In her hand she holds the distaff and grasps the spindle with her fingers.
She opens her arms to the poor and extends her hands to the needy.
When it snows, she has no fear for her household; for all of them are clothed in scarlet.
She makes coverings for her bed; she is clothed in fine linen and purple.
Her husband is respected at the city gate, where he takes his seat among the elders of the land.
She makes linen garments and sells them, and supplies the merchants with sashes.
She is clothed with strength and dignity; she can laugh at the days to come.
She speaks with wisdom, and faithful instruction is on her tongue.
She watches over the affairs of her household and does not eat the bread of idleness.
Her children arise and call her blessed; her husband also, and he praises her:
"Many women do noble things, but you surpass them all."
Charm is deceptive, and beauty is fleeting; but a woman who fears the LORD is to be praised.

Proverbs 31: 10-31, NIV

(Now, where did those servant girls go???)
Sunday, April 6, 2008

Menu Plan Monday!!

Hey, I'm feeling pretty good!! I've gotten a home-cooked dinner on the table two nights in a row!! Not bad considering I'm still not sure how to work the oven in our new home. I did get it lit yesterday (with the help of Hubby) so that I could roast some potatoes and carrots to go with my pot roast in the crockpot. And today I made Bezella, one of Hubby's favorites. That's a stovetop recipe, so it was easy.

Apparently I need to push in the oven control to release the gas, then wave a match inside a slot on the bottom of the oven, then slowly release the oven control once it gets lit. Sounds simple, right? Well, I'm sure it would be if, upon lighting, a huge fireball didn't erupt and singe my hands! Then today, I cut my finger chopping tomatoes and just an hour later sliced into my thumb. Did ya know that thumbs bleed? Alot? There was blood everywhere - in the sink, on the floor, on the window, on the stove - everywhere. I was so relieved that I had sent the kids out to walk Snow just a couple of minutes before - they would have panicked.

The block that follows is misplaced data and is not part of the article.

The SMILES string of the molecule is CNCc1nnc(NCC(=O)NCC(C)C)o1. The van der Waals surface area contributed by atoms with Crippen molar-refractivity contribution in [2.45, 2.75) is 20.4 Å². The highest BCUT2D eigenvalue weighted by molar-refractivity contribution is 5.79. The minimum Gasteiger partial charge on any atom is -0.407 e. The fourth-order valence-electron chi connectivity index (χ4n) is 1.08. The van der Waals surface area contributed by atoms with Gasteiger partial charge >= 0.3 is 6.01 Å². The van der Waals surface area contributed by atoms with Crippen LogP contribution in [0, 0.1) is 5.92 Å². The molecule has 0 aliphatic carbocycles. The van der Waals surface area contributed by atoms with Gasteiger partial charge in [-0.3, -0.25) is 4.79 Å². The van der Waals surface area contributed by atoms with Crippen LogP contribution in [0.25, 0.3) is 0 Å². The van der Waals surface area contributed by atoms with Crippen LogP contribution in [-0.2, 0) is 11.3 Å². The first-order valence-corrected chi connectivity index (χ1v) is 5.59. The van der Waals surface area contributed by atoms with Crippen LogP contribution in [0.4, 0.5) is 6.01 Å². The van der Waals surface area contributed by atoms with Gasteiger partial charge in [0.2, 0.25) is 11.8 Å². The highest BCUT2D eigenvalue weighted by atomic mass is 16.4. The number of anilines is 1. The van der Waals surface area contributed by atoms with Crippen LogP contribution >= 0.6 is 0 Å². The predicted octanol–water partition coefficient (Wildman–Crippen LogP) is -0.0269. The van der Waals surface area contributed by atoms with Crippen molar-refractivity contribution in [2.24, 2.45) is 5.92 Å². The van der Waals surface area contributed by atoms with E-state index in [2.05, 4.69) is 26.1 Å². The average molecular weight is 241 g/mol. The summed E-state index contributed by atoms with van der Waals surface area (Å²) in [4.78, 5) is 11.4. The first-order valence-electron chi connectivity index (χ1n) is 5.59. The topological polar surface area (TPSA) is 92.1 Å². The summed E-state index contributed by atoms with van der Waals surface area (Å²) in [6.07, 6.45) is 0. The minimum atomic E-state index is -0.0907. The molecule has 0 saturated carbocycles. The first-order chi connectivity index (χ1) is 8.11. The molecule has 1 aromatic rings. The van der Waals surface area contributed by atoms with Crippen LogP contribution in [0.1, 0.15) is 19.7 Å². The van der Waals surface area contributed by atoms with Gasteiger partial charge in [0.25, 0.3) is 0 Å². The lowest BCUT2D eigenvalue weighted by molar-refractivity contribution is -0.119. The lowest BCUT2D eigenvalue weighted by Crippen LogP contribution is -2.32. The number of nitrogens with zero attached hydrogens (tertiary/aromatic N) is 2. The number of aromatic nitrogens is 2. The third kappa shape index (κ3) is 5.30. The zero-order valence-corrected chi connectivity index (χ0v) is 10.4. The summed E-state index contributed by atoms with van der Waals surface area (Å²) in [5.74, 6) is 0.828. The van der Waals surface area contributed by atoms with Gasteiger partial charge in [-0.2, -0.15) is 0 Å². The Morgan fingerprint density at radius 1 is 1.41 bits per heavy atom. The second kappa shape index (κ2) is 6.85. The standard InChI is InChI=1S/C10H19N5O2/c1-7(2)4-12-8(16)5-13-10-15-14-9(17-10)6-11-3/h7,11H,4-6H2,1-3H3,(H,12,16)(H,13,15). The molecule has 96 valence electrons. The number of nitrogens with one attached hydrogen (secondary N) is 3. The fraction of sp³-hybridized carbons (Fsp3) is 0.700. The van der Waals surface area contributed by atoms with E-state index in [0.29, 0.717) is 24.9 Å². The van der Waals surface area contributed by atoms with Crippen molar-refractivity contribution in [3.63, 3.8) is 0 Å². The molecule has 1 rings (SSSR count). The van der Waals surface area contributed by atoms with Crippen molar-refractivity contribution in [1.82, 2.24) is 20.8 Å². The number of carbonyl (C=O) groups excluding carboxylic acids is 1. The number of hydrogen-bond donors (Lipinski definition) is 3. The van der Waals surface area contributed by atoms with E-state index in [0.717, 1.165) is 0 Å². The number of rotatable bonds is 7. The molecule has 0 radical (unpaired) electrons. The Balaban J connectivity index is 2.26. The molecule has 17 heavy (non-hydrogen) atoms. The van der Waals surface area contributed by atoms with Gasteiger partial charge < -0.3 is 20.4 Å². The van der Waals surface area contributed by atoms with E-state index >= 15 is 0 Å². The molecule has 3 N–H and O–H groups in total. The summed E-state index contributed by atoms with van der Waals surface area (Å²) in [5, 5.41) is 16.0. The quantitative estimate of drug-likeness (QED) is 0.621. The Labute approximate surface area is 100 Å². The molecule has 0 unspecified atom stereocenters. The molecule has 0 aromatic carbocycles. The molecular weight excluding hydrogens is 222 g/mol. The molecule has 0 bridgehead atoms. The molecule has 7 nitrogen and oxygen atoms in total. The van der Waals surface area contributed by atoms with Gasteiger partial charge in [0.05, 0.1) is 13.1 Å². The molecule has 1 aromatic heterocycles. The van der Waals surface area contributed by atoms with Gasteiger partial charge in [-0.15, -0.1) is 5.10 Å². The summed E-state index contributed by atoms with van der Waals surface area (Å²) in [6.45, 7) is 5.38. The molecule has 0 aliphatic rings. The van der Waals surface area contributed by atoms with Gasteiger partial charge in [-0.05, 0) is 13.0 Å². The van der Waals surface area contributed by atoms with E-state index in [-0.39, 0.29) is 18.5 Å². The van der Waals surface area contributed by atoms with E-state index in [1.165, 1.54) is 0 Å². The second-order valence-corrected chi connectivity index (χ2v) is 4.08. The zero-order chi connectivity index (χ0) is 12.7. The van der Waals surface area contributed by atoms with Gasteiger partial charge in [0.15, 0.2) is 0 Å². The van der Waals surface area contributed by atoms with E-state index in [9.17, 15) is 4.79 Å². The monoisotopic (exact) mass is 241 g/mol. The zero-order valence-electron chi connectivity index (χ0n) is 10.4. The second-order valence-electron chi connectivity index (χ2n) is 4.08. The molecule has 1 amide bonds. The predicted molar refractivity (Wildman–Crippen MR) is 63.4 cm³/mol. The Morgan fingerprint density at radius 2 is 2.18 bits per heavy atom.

Anyway, on to the menus. I know that it's only Sunday afternoon for most of you, but I'm used to doing my posts the night before when the house is quiet and I can actually, you know, think. I'll just have to link up later when Laura puts up her Menu Plan Monday post.

Here's what we'll be having this week:

Monday - Chicken Parmesan, Caesar salad and steamed veggies

Tuesday - Beef Stir Fry and rice

Wednesday - Bow Tie Pasta, garlic bread and salad

Thursday - Rosemary & Lime Chicken (recipe below), rice, and salad

Friday - Arabic Meatloaf (recipe below) and a chopped salad

Rosemary & Lime Chicken

1/3 cup vegetable oil
2.5-3 lbs. chicken, cut into serving size pieces (I use boneless breasts)
1/2 cup chicken broth
grated rind and juice of one 1 large lime
2 cloves minced garlic
1/4 tsp. ground ginger
1/2 tsp. dried rosemary, crumbled
1 tsp. salt
1/2 tsp. black pepper

Heat oil in heavy skillet over moderately high heat. Add chicken and cook, uncovered, turning once or twice until well browned, about 10 minutes. Add remaining ingredients. Cover, reduce heat to moderate low and simmer for 25 minutes. Skim fat from pan juices and service chicken with natural gravy. Simple and delicious!!

Arabic Meatloaf

1 1/2 lbs. ground beef
1 bunch (a little less is ok) of finely chopped parsley
1 large finely chopped onion
1 tsp. allspice
salt to taste
thinly sliced potatoes (approx. 3 or 4, depending on size)
thinly sliced tomatoes (approx. 3 or 4, depending on size)
2 onions, thinly sliced into rings
Salt (I use sea salt) to taste

Mix first five ingredients well and spread about 3/4"thick into a large baking pan (9x12 works well). Cover with a layer of thinly sliced potatoes, overlapping slightly. Top that layer with a layer of tomatoes and then a layer of the onions. Sprinkle with salt. Bake at 375 degrees for one hour.
Friday, April 4, 2008

The Body

"So continuing daily with one accord in the temple, and breaking bread from house to house, they ate their food with gladness and simplicity of heart, praising God and having favor with all the people. And the Lord added to the church daily those who were being saved." Acts 2:46-47



Today we attended our new church home. We got there late, being that Hubby was with us (he has tardiness issues - LOL!), so we had to sit separately in the back hall. Everyone was in plastic patio chairs. It was a little stuffy.

And still it was beautiful.

It was beautiful to see so many different nationalities all gathered under one roof to worship the one true Lord.

It was beautiful that we meet in a house. A very large house used just for the church meetings, but still. The simplicity was very refreshing for me. Just a simple house, used to glorify Jesus.

It was beautiful that the prayer requests submitted by the congregation were collected and read aloud and then prayed for.

It was beautiful that the pastor had a wonderful message, based on Jesus's prayer for his disciples in John 17. He made it come alive and made it real in my life.